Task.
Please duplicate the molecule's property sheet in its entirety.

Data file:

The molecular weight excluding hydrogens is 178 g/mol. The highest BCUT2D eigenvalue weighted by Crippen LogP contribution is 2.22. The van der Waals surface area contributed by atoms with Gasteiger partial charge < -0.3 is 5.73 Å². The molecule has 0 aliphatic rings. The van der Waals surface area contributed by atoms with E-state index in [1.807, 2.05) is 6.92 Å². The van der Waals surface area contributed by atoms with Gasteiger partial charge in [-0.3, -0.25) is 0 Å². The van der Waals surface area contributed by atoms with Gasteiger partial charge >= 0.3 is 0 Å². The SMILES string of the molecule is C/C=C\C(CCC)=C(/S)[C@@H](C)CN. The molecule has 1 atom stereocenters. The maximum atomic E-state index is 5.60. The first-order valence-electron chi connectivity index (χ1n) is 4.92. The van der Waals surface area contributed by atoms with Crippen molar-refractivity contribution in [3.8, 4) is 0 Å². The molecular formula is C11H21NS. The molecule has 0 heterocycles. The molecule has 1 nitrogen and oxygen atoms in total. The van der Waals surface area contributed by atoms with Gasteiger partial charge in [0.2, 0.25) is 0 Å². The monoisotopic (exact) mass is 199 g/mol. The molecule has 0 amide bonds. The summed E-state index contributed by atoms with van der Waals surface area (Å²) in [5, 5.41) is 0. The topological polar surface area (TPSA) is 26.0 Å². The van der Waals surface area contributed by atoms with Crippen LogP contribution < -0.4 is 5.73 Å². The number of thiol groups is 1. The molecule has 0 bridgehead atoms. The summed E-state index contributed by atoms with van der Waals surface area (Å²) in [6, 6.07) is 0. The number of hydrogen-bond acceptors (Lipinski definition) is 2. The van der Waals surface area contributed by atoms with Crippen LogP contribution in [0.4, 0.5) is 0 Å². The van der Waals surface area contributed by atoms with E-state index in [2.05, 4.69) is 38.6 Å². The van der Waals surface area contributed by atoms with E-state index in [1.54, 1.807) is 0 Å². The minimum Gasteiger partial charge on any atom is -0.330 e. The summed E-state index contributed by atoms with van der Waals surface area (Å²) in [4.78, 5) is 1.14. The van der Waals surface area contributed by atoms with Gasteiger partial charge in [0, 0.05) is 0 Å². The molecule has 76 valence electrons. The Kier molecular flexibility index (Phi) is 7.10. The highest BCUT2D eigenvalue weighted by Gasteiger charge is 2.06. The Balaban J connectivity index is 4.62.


The molecular weight excluding hydrogens is 178 g/mol. The highest BCUT2D eigenvalue weighted by Crippen LogP contribution is 2.22. The van der Waals surface area contributed by atoms with Gasteiger partial charge < -0.3 is 5.73 Å². The molecule has 0 aliphatic rings. The van der Waals surface area contributed by atoms with E-state index in [1.807, 2.05) is 6.92 Å². The van der Waals surface area contributed by atoms with Gasteiger partial charge in [-0.3, -0.25) is 0 Å². The van der Waals surface area contributed by atoms with Gasteiger partial charge >= 0.3 is 0 Å². The SMILES string of the molecule is C/C=C\C(CCC)=C(/S)[C@@H](C)CN. The molecule has 1 atom stereocenters. The maximum atomic E-state index is 5.60. The first-order valence-electron chi connectivity index (χ1n) is 4.92. The van der Waals surface area contributed by atoms with Crippen molar-refractivity contribution in [3.8, 4) is 0 Å². The molecular formula is C11H21NS. The molecule has 0 heterocycles. The molecule has 1 nitrogen and oxygen atoms in total. The van der Waals surface area contributed by atoms with Gasteiger partial charge in [0.2, 0.25) is 0 Å². The monoisotopic (exact) mass is 199 g/mol. The molecule has 0 amide bonds. The summed E-state index contributed by atoms with van der Waals surface area (Å²) in [5, 5.41) is 0. The topological polar surface area (TPSA) is 26.0 Å². The van der Waals surface area contributed by atoms with Crippen LogP contribution < -0.4 is 5.73 Å². The number of thiol groups is 1. The molecule has 0 bridgehead atoms. The summed E-state index contributed by atoms with van der Waals surface area (Å²) in [6, 6.07) is 0. The number of hydrogen-bond acceptors (Lipinski definition) is 2. The van der Waals surface area contributed by atoms with Crippen LogP contribution in [0.4, 0.5) is 0 Å². The van der Waals surface area contributed by atoms with E-state index in [2.05, 4.69) is 38.6 Å². The van der Waals surface area contributed by atoms with E-state index in [1.54, 1.807) is 0 Å². The minimum Gasteiger partial charge on any atom is -0.330 e. The summed E-state index contributed by atoms with van der Waals surface area (Å²) in [4.78, 5) is 1.14. The van der Waals surface area contributed by atoms with Gasteiger partial charge in [0, 0.05) is 0 Å². The molecule has 76 valence electrons. The Kier molecular flexibility index (Phi) is 7.10. The highest BCUT2D eigenvalue weighted by Gasteiger charge is 2.06. The Balaban J connectivity index is 4.62.